ASU's defense has been spotty at times this season, and injuries in the secondary have been partly to blame. It is similar to the way the Apps entered the matchup in 2009, which saw the Apps struggling to find an identity on the defensive side of the football. With an off-week to prepare and no player's starting job safe, ASU limited a pass-happy GSU offense to just 151 total yards in the 52-16 rout.
This year's ASU defense comes into the matchup ranking sixth in the SoCon in total defense (369.7 YPG/69th in FCS), seventh in the league in points allowed per game (25.3/57th in FCS), fifth in the SoCon in rushing defense (177.3 YPG/90th in FCS), and seventh in the league in pass defense (192.4 YPG/33rd in FCS).
The Apps lack the star power of a Mark LeGree or a D.J. Smith on the 2011 defense; however, talent is present at each position. Up front, the Apps have the likes of Lanston Tanyi (20 tackles, 2 TFLs), while the linebacking corps has been anchored in the middle by Jeremy Kimbrough (51 tackles, 6 TFLs, 3 sacks). Hard-hitting safety Troy Sanders (47 tackles, 1 TFL, 1 INT, 1 FR) stars at safety, where he is having an All-SoCon worthy season.
GSU's offense has an efficient, disciplined leader under center, in senior Jaybo Shaw (35-of-63 passing, 751 yds., 5 TDs, 0 INTs/77 rush att, 224 yds., 7 TDs, 2.9 YPC). The Eagles' most dangerous weapons on offense have been sophomore fullback Robert Brown (91 rush att., 687 yds., 5 TDs, 7.5 YPC), slotbacks Jerrick McKinnon (48 rush att., 382 yds., 7 TDs, 8.0 YPC) and J.J. Wilcox (37 rush att., 355 yds., 4 TDs, 9.6 YPC/3-of-5 passing, 37 yds., 1 TD).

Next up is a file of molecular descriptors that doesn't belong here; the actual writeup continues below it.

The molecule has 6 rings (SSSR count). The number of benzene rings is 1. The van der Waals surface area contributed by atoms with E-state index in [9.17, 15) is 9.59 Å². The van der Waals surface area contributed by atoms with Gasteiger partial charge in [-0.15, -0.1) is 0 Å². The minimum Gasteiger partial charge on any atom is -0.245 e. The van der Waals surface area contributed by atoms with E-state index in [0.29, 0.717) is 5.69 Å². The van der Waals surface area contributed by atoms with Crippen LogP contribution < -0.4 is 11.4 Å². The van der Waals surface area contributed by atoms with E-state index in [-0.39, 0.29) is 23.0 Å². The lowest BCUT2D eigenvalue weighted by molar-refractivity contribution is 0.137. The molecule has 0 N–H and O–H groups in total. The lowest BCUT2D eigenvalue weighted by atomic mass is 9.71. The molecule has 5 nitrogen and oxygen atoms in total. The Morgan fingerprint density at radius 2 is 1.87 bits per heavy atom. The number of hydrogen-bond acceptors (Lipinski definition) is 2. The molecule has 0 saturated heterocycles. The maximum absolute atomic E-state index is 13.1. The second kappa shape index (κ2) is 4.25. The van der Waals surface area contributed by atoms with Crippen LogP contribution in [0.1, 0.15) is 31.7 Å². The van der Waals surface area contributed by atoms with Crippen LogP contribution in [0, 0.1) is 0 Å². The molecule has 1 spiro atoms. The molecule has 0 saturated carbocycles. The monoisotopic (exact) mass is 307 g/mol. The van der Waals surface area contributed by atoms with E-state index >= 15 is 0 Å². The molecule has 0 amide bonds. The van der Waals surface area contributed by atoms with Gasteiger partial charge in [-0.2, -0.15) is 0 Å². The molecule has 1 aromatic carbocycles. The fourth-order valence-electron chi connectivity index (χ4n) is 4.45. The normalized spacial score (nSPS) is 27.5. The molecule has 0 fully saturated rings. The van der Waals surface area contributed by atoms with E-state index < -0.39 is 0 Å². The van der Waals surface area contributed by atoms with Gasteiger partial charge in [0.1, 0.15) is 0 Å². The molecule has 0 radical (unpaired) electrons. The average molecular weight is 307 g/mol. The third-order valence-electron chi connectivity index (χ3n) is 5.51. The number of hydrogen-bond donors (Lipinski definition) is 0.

The only two teams that can match GSU's overall speed on offense are Chattanooga, whom the Eagles beat 28-27 in a classic just a couple of weeks ago, and the Mountaineers.
ASU is 1-1 against teams that run their type of offense, yielding an average of about 324 yards on the ground in games against Wofford and The Citadel. The Apps were 28-14 losers on the road to Wofford, while staving off a huge rally by The Citadel to win 49-42 in Charleston a couple of weeks ago.
So who wins this game?
Well, before the season, I would have said Georgia Southern and I did pick them to win the league. However, this is an ASU team that has finally found itself the past couple weeks with impressive wins on the road at The Citadel and a 35-17 homecoming win over Samford last week.
The Apps will get a close victory. The ASU record-breaking, raucous crowd just might make the difference, handing ASU its first win and third all-time over a No. 1 nationally ranked team.
Final Score Prediction: ASU 38, GSU 35